[Former Chairman, Colin Newman] No matter what some people want to say about the period in which we ran Trojan, we think we acted in manner that was fair and reasonable. We think we gave care and attention to the music, care and attention to the artwork, care and attention to the way the music was presented to the public. We enjoyed doing it and, as you know, we built up other labels which had other genres of music — again, all built up with direct artist relationships. with very few problems. We built up a big chart list of British singles charts, tracks that ha individually been in the charts, and we mixed the benefit of those releases with Trojan’s expertise, in terms of the ability of putting tracks on compilations and things like that. And we had some success with TV ads, probably the most famous was ‘Israelites‘ by Desmond Dekker for a TDK ad [Maxell, actually], with ‘My Ears Are Alight’, which we thought was great and very funny.”
Desmond Dekker’s “Israelites” = Maxell Cassettes
Lord Tanamo’s “I’m In the Mood for Ska” = Paxo Stuffing
Toots & the Maytals’ “Broadway Jungle” = Adidas Footware
Mastered From Vinyl:
Superior to Master Tapes?
Those of you who wondered if Trojan’s often murky mixes were somehow caused by limitations in your sound system, you can now rest assured that neither your ears nor playback equipment were at fault:
“Many high-street retailers disliked stocking reggae singles due to their poor sound quality. Joe Sinclair explains the reason:
‘Apart from the big producers like Leslie Kong and Byron Lee, who provided us with master tapes, we always had to dub off a record for our releases.’
In other words, a normal Jamaican-pressed record would be used as the master copy for the Trojan release. All the inherent faults of the none-too-special JA pressing would thereby be transferred to the UK issue, along with a second step away from master-tape sound quality.”
⇐ ⇐ ⇐ ⇐ ⇐ Trojan & Affiliated Labels ⇒ ⇒ ⇒ ⇒ ⇒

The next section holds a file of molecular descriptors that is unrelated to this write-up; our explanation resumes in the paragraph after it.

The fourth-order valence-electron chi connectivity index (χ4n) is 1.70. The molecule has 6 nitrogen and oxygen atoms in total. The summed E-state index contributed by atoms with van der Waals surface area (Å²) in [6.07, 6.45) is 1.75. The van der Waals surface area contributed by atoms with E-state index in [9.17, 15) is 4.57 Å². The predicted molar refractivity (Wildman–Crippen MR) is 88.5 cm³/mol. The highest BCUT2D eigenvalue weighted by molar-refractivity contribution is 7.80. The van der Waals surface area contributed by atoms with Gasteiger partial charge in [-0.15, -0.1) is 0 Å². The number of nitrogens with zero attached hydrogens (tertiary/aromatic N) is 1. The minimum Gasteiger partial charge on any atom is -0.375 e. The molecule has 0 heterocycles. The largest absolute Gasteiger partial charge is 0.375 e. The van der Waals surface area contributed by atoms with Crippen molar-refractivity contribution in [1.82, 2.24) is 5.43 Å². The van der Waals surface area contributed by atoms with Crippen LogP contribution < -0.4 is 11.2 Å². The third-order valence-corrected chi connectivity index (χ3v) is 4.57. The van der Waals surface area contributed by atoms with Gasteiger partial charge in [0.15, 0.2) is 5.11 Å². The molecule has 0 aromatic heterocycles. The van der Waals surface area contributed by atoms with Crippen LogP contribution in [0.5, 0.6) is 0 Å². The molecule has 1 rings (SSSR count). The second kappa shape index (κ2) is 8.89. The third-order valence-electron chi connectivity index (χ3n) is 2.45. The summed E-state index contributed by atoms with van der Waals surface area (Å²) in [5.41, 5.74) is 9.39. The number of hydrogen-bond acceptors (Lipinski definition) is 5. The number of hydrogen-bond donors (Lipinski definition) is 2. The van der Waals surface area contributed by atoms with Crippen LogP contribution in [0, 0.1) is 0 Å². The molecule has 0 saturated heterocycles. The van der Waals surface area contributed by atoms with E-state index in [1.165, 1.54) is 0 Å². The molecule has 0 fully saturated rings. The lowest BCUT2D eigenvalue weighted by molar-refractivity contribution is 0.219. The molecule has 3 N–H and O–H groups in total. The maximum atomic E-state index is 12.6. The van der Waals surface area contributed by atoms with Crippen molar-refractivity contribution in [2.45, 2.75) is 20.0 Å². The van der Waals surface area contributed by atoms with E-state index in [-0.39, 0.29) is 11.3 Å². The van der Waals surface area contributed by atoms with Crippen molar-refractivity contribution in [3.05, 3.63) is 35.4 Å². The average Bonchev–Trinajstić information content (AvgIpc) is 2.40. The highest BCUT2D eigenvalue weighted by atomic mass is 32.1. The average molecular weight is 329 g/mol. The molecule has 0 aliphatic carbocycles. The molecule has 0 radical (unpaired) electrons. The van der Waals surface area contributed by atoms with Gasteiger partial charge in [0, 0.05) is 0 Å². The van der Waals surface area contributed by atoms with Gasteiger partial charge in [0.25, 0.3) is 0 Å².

An Alphabetical Overview
All playlists below in order by catalog #
All dates indicate year of release in the UK — not Jamaica
Amalgamated: According to Discogs —
Founded in 1966 by Joel Gibson (a.k.a. Joe Gibbs) at his radio and TV repair shop on Beeston Street in Kingston, Jamaica, Amalgamated became one of the fastest-rising labels in correlation with the uprising of Rocksteady music.
Though the credits almost always read “Produced By Joel Gibson”, production was actually handled by Lee ‘Scratch‘ Perry for the first two years, followed by Winston ‘Niney‘ Holness who took over for the following six years after the fact.
Says the book: “Some of the best sides from 1968 and 1969 were collected on Amalgamated’s Jackpot of Hits compilation.” Also of note to historians: “… the sides by The Cobbs are believed to be Ken Jones‘s productions.” Worth pointing out that obscure early reggae track ‘Red Red Wine‘ by The Immortals – flipside of AMG 869 – “has nothing to do with its more famous namesake.”
Goodies Are the Greatest The Pioneers w/ Lyn Taitt Band 1968 Hope Someday The Leaders w/ Lyn Taitt & Jets 1968 Sometimes I Sit Down & Cry The Leaders 1968 Music Is the Key Roy Shirley 1968 We Shall Have a Grand Time The Marvetts 1968 Get in the Groove Keith Blake 1968 Having a Party Dennis Walks 1968 Holding Out The Creations 1968 I Spy Errol Dunkley (& Gibbs All Stars) 1968 Pan Ya Machete Joe Gibbs & Pioneers 1968 Great Great in '68 Lord Salmons 1968 Jana Sir Gibbs All Stars 1968 Mortgage Hugh Malcolm 1968 Caterpillar Rock 'Dan D. Jr.' 1968 Miss Eve The Pioneers 1968 We Two + What Moma No Want Stranger Cole 1969 On the Move The Soulmates 1969 Why Did You Leave The Young Souls 1969 Appolo 11 The Moon Boys 1969 Professor in Action The Scientists 1969 Bongo Jah The Immortals 1969 Straight to the Head Joe Gibbs & the Destroyers 1969 The Woman of Samaria Spanishites (not Jackie Robinson) 1969 Baby Don't Be Late The Soulmates w/ The Blenders 1969 Franco Nero Joe Gibbs & the Destroyers 1970 Turn Back the Hands of Time Joe Gibbs (& Co.) 1970 La La Joe Gibbs All Stars 1970 Train Is Coming The Inspirations 1970 Kingstonians Reggae Jogibs All Stars feat E. Ranglin 1970 Life Is Down in Denver Joe Gibbs (& Whistling Friends) 1970 BONUS = 1970 LP Reggae Fever by The Inspirations
Attack: According to Discogs —
Reggae label based on Bunny Lee productions. This label contains releases on multinational markets [from multiple producers, actually].
This UK label were originally started in 1969 as a subsidiary of [Grame Goodall‘s] Doctor Bird Records. Trojan Records took over in 1970, and the label lasted until around 1980. Attack was briefly revived in 1988 until about 1991, issuing compilations of classic Jamaican music from the sixties and seventies.